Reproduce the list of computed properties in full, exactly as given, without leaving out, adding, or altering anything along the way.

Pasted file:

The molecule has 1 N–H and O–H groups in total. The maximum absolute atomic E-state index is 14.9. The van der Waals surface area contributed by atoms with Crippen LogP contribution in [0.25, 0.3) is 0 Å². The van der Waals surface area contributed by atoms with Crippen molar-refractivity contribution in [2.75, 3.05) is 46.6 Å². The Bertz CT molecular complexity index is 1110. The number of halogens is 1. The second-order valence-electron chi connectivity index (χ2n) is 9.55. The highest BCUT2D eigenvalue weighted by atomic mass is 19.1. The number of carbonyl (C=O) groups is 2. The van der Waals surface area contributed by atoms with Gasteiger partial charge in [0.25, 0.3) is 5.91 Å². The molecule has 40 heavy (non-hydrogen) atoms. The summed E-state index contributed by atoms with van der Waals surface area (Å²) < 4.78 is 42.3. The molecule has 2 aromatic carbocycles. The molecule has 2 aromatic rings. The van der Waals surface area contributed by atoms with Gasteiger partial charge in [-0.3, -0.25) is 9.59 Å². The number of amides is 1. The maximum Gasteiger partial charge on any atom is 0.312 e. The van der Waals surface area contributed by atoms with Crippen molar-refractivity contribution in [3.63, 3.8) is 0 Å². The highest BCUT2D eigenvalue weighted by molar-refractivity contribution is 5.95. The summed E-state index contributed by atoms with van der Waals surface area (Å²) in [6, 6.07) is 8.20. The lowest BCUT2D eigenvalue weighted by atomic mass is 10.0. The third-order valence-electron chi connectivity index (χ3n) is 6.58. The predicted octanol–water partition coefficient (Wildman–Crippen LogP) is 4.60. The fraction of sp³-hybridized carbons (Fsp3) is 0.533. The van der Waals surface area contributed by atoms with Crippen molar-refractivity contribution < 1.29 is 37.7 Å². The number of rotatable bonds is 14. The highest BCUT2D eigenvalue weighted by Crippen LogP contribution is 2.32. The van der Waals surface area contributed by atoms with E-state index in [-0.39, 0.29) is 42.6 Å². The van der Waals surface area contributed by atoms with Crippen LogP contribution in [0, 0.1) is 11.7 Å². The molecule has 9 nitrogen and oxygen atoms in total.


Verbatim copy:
The molecule has 1 N–H and O–H groups in total. The maximum absolute atomic E-state index is 14.9. The van der Waals surface area contributed by atoms with Crippen LogP contribution in [0.25, 0.3) is 0 Å². The van der Waals surface area contributed by atoms with Crippen molar-refractivity contribution in [2.75, 3.05) is 46.6 Å². The Bertz CT molecular complexity index is 1110. The number of halogens is 1. The second-order valence-electron chi connectivity index (χ2n) is 9.55. The highest BCUT2D eigenvalue weighted by atomic mass is 19.1. The number of carbonyl (C=O) groups is 2. The van der Waals surface area contributed by atoms with Gasteiger partial charge in [0.25, 0.3) is 5.91 Å². The molecule has 40 heavy (non-hydrogen) atoms. The summed E-state index contributed by atoms with van der Waals surface area (Å²) < 4.78 is 42.3. The molecule has 2 aromatic carbocycles. The molecule has 2 aromatic rings. The van der Waals surface area contributed by atoms with Gasteiger partial charge in [-0.3, -0.25) is 9.59 Å². The number of amides is 1. The maximum Gasteiger partial charge on any atom is 0.312 e. The van der Waals surface area contributed by atoms with Crippen molar-refractivity contribution in [3.63, 3.8) is 0 Å². The highest BCUT2D eigenvalue weighted by molar-refractivity contribution is 5.95. The summed E-state index contributed by atoms with van der Waals surface area (Å²) in [6, 6.07) is 8.20. The lowest BCUT2D eigenvalue weighted by atomic mass is 10.0. The third-order valence-electron chi connectivity index (χ3n) is 6.58. The predicted octanol–water partition coefficient (Wildman–Crippen LogP) is 4.60. The fraction of sp³-hybridized carbons (Fsp3) is 0.533. The van der Waals surface area contributed by atoms with Crippen molar-refractivity contribution < 1.29 is 37.7 Å². The number of rotatable bonds is 14. The highest BCUT2D eigenvalue weighted by Crippen LogP contribution is 2.32. The van der Waals surface area contributed by atoms with E-state index in [-0.39, 0.29) is 42.6 Å². The van der Waals surface area contributed by atoms with Crippen LogP contribution in [0, 0.1) is 11.7 Å². The molecule has 9 nitrogen and oxygen atoms in total.